Time for an update

The front page has had the same illustration since 2017, and I think the site is long past due for an upgrade.

I may have mentioned a little while ago that my local library plans on setting up a book signing event for local authors sometime in the Fall. Since I have no idea when in the Fall, I figured I’d better just be ready for it and then it won’t matter when it happens. And if it doesn’t actually happen I’ll have everything set up to plan my own event. πŸ™‚

So Pete has a new illustration to greet newcomers to the shop, and I’m working on mine as his assistant. They’re not perfect by any means, and I still have a lot to learn, but I’m happy that they’re an improvement on the old picture.

Here, Pete stands with a Drepanosaurus on his arm and a Protoceras beside him.

Drepanosaurus is a very fun reptile from the Triassic period before dinosaurs became popular, and was a bit like an alien chameleon. Pete usually holds a stick for it to climb on instead of letting it hold onto his arm directly. Those claws are very strong, and that big front claw actually ripped a hole in his shirt for this picture. There’s also a claw on the end of that prehensile tail that can get a bit pinchy, so he recommends handling them with thick gloves.

Protoceras was a mammal from the Oligocene Period long after the (not bird) dinosaurs died out. They are distantly related to deer and other hooved mammals like camels, but have no direct modern cousins. This one is a young buck, since the ladies don’t have the fancy headgear. And yes, you need to be careful when giving them treats, because they’ll ram you like goats if you’re not careful to teach them manners. This one has had all the proper training, and he’s a real sweet guy when it comes to taking treats.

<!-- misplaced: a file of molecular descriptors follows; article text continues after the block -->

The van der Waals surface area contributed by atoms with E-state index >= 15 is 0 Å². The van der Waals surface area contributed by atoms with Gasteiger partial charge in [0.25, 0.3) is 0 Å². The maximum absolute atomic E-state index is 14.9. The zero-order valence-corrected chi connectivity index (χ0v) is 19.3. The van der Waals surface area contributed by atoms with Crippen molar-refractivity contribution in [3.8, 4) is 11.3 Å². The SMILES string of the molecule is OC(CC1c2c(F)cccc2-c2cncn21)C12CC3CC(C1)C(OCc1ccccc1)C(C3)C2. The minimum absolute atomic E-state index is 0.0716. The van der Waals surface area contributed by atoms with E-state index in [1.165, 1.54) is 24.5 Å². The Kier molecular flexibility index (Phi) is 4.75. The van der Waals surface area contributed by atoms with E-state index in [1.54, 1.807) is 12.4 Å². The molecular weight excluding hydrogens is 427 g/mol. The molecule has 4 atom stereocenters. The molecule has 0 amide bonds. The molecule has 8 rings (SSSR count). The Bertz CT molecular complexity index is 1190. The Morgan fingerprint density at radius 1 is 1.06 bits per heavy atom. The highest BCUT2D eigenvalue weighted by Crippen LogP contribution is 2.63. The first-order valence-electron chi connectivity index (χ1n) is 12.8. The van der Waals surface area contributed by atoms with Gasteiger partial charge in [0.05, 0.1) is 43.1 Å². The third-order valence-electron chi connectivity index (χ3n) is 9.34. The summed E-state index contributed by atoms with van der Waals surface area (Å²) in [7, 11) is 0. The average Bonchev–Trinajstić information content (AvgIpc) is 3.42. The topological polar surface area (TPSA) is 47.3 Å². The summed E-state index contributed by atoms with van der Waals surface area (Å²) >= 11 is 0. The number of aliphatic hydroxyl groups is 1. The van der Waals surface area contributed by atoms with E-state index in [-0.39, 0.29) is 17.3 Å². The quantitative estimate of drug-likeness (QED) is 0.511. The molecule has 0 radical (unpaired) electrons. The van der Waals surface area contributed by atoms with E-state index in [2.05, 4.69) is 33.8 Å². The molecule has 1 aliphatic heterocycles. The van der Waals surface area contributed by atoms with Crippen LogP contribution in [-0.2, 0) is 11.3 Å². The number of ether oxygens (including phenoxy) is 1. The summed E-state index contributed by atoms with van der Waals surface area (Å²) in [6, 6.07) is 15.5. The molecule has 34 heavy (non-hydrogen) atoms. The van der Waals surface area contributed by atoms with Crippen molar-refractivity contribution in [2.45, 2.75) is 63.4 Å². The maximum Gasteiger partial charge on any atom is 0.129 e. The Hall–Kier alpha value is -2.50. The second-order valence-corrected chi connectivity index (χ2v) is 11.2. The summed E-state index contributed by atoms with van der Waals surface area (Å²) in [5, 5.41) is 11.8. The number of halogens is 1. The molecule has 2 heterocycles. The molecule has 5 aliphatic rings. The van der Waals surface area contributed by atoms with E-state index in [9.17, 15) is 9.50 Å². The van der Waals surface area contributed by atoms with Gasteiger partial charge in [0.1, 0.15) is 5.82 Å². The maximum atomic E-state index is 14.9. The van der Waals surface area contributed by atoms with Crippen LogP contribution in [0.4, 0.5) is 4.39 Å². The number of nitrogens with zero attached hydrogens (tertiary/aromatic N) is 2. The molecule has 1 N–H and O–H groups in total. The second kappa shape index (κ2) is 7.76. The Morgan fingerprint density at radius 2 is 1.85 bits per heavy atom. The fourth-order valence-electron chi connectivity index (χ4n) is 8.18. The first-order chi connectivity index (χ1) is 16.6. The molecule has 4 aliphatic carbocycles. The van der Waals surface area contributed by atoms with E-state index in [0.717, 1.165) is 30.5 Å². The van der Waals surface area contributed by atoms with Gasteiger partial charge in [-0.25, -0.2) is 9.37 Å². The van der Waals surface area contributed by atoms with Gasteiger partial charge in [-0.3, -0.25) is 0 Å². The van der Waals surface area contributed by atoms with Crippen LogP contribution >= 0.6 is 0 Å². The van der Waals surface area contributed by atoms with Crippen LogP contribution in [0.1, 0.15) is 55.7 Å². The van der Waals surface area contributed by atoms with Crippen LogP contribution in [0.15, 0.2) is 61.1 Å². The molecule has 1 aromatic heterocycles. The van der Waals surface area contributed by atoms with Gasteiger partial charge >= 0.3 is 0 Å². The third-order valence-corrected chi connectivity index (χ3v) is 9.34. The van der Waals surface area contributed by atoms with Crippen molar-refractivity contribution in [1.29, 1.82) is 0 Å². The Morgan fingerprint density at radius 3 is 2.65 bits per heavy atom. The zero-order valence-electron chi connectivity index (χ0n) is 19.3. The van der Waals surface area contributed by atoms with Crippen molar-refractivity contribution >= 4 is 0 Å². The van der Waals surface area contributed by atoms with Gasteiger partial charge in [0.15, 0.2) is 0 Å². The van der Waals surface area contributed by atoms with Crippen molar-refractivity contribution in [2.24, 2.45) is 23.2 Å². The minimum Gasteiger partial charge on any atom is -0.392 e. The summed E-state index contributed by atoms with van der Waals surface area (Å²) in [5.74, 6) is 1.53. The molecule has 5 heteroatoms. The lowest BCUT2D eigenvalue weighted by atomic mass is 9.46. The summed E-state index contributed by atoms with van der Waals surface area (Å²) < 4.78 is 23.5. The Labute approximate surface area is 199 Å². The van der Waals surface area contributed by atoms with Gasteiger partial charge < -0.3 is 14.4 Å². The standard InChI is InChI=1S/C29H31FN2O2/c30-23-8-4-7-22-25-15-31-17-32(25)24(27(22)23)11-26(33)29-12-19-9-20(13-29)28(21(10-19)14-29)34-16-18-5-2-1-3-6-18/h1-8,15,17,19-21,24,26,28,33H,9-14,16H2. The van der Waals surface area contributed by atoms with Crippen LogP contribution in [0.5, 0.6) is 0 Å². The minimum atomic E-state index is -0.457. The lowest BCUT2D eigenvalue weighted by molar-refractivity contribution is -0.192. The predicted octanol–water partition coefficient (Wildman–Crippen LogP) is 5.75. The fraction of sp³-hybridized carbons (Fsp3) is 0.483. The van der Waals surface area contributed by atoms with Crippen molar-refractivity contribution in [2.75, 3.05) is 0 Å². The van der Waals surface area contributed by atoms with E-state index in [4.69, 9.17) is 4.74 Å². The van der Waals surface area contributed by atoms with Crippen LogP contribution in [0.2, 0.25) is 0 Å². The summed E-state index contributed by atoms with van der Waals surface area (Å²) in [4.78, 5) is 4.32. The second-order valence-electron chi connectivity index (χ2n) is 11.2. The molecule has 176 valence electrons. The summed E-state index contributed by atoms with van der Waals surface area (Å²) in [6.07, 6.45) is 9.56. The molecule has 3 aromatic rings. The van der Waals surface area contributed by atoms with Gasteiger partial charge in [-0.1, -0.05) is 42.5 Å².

My lessons for this month…

  • It’s good to look back and see how we’ve improved over time, while still acknowledging room to grow and learn more
  • The front page of the website is my introduction to any newcomers on the site, so I better keep it up to date!

And the Critter of the Month is…

In the misty tropical forests of Late Jurassic China, a tiny mammal crept towards a katydid. A sudden splash shook the branch of soft conifer needles, and the katydid lept away from the movement.

The mammal did not follow it, but turned away, back to the scaly trunk. The heaviness in the air meant that there would not be just one drop, but many more. A downpour that would come thick and fast, and she did not have time to wait under a branch for the storm to pass.

She scrambled up the rough bark with the agility of a squirrel, her tiny claws gripping and her long tail swaying for balance.

The mammal froze for an instant when a large pterosaur landed on the branch above her and folded its large, leathery wings. It nibbled at an itch on its side with needle teeth, and the small mammal darted around the trunk and past it before it noticed her. A fat droplet of water almost hit her head as she scrambled up, and the pitter patter of rain drops against leaves grew louder.

A deafening rumble of thunder and the flash of lightning spurred her to leap the last distance into the hollow she called home. The rain poured down just as her tail dissapeared into the dark, warm recess, where the tiny bodies of her pups wriggled blindly in the nest of fur, feathers, and moss that lined the bottom of the hollow.

Naked, deaf, and blind, her pups wriggled towards her warmth as soon as they sensed her presence in the hollow. Other mammals in the tropical forest birthed their young early, and then carried them in a pouch until they were ready to go out into the world. Other mammals still layed leathery eggs.

Juramaia sinensis, the Jurassic mother from China, was the first known placental mammal- a mammal whose young grew within her body until they were strong enough to meet the world. They still needed care and time to grow before they could survive on their own, but they were strong enough to be left in a nest while their mother foraged for food.